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Advice / Job Search / Finding a Job

What This Summer Means for Your Job Search

Graduation season is here, which means the job market is about to be flooded with new professionals—people with shiny new undergrad or graduate degrees and voracious drives to get a job. Now.

So, what does that mean for us non-graduating job seekers? Should we hit the brakes, hit the beach, and hope for less competition come fall? Or, with so many resumes coming through the doors, are hiring managers on their A-game?

In short, it depends, says Jason Hanold of executive search firm Hanold Associates. First, think about what type of job seeker you are. “Passive seekers, or those who want to be recruited, may be better off waiting until the fall when the individual hiring managers are back from summer vacation, and focus on proactively building their resumes,” Hanold explains. On the other hand, “If you are an active seeker, in need of a job now or actively looking to leave a company, there is no time like the present.”

The good news, if you do decide to apply now? According to Hanold, people aren’t stampeding the job market all at once, like you might think—many new graduates are postponing their searches until the fall and winter months, too. “We are seeing more people just entering the job market taking their time to travel, explore, and gain other meaningful life experiences before diving hard into their careers.”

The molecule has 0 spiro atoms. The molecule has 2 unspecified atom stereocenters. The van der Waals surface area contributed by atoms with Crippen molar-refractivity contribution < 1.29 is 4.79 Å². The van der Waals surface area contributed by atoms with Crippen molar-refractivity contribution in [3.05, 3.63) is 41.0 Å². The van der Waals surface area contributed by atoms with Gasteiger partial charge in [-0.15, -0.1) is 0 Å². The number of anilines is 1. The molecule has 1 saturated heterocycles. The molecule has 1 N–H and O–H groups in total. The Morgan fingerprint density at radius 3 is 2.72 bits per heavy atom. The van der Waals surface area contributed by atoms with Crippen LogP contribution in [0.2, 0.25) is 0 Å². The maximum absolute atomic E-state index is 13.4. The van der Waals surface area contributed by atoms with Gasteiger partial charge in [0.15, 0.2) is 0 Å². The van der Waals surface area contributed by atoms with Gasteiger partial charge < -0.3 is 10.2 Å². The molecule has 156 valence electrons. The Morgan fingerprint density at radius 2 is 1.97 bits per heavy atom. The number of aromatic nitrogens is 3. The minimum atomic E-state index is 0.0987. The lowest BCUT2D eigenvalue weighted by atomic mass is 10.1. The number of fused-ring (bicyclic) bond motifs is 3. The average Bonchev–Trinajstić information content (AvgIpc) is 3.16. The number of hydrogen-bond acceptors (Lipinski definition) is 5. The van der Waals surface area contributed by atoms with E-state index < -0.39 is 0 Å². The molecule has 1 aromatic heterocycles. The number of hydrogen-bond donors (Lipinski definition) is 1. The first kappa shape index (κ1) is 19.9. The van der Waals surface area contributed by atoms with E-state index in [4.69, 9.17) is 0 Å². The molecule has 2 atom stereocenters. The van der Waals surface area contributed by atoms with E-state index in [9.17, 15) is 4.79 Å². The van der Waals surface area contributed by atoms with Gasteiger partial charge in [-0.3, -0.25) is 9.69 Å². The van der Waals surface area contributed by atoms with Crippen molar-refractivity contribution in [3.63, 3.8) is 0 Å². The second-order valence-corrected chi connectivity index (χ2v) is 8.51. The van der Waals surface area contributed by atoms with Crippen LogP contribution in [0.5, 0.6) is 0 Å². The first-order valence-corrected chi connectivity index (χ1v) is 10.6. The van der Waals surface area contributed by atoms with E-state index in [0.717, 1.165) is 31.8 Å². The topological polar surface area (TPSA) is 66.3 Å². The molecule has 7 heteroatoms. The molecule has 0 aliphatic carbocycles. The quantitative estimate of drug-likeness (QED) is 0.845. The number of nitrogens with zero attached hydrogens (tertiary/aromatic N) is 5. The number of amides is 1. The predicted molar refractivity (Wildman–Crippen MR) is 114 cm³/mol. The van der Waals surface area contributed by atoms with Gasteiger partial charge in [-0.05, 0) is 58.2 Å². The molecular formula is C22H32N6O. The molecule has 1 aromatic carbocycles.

That said, while the competition might not be tougher in the summer, you’re still dealing with, well, the seasonal slump. Which means, more than any other time of year, it’s important to pay attention to when you’re sending your applications out. “Avoid Fridays, weekends and right before the holidays,” Hanold recommends. “Professionals are people, and think about human nature; weekend is approaching, and folks want to clean up their emails, to-do lists, and any unfinished business, and then head out to recharge for the weekend.

The best time to apply? Tuesday through Thursday mornings, when most people are in the flow of regular business.

Photo of person job searching courtesy of Shutterstock.